When I was 9 years old, my parents paid for my first 10 lessons at the local riding stable in West Orange, New Jersey. I was in heaven as I was given longe lessons on a little bay pony named Sir Chumley. But after my 10th ride, reality hit. This hobby was just too expensive for my family, and I needed to find another way to keep this dream alive. With my parents’ approval (and support), I approached the manager of the farm, and thus began my tenure as a working student.
I was your typical “barn rat,” who soaked up every bit of knowledge I could and did whatever chores needed tending in exchange for saddle time. My parents paid for all my gear and buggy-lugged me back and forth to the barn every day. As my riding improved, I was lucky enough to ride more often and eventually began riding the sale horses. Lessons increased as did my general horsemanship. It was hard work, but well worth it.
My story came to mind while reading this month’s article by Lendon Gray, two-time U.S. Olympian and founder of Lendon’s Youth Dressage Festival. Known for teaching young riders who have an interest in dressage to be better all-around horsemen, Gray shares some great advice with trainers (and parents). She also offers guidance to the kids, saying: “Make yourself indispensible in some way. Be willing to muck stalls, to clean tack, to pick rocks and then maybe someone will be willing to give you some opportunities. But you have to be willing to do the grunt work.” Boy, did that ever ring true. Read “9 Tips to Develop Young Dressage Riders” on p. 34.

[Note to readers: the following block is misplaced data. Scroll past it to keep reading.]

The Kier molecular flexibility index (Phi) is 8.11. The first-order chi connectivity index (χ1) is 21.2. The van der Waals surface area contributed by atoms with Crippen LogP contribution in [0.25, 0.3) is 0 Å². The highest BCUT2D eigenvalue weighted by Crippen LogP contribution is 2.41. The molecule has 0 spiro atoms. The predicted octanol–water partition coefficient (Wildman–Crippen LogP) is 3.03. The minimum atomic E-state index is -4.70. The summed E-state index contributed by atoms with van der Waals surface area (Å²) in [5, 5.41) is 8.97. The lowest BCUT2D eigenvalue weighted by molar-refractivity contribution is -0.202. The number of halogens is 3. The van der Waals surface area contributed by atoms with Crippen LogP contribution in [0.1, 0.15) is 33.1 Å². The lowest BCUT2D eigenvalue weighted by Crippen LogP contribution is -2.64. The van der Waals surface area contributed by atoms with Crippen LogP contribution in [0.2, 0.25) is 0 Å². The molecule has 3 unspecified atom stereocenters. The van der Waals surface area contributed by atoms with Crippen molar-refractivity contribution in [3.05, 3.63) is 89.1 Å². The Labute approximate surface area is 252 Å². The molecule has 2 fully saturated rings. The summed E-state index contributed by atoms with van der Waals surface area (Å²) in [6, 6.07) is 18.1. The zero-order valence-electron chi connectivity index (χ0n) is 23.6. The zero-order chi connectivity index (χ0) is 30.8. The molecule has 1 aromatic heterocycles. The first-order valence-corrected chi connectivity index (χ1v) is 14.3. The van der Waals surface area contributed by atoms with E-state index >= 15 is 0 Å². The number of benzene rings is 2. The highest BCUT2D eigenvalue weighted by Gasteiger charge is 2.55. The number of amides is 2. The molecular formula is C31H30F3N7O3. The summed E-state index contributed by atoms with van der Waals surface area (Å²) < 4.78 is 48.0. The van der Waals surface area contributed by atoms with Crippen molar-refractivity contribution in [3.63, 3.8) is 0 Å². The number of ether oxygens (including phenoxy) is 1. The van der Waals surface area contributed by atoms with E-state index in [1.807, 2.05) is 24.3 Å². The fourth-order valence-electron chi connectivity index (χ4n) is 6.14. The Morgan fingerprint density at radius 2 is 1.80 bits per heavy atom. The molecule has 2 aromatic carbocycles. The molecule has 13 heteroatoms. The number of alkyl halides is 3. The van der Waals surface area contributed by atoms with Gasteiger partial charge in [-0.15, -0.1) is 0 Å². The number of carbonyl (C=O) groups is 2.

From young riders to senior horses, we switch gears in our two-part series on the aging dressage horse. In this month’s Part One, “Aging Gracefully,” Germany’s Uta Gräf offers advice on how she manages her young horses in such a way to keep them going well into their later years. Part of her routine is actually a change in routine. She asks: “Why always train in the dressage arena? While youngsters need to learn to deal with outside influences, older horses, in particular, enjoy a regular change of scenery.” She goes on to say that without a change in scenery, a young horse doesn’t learn effectively and an older horse loses his sparkle and expression. You can find her story on p. 42.
There’s plenty more in this issue, and each story is a reflection of how hard work pays off. Today, my 9-year-old daughter is riding. While a working-student situation hasn’t presented itself yet, I hope it does. I learned more during my days as a barn rat than I could even learn from one lesson a week. I can only hope she finds the same opportunity.
Until next time.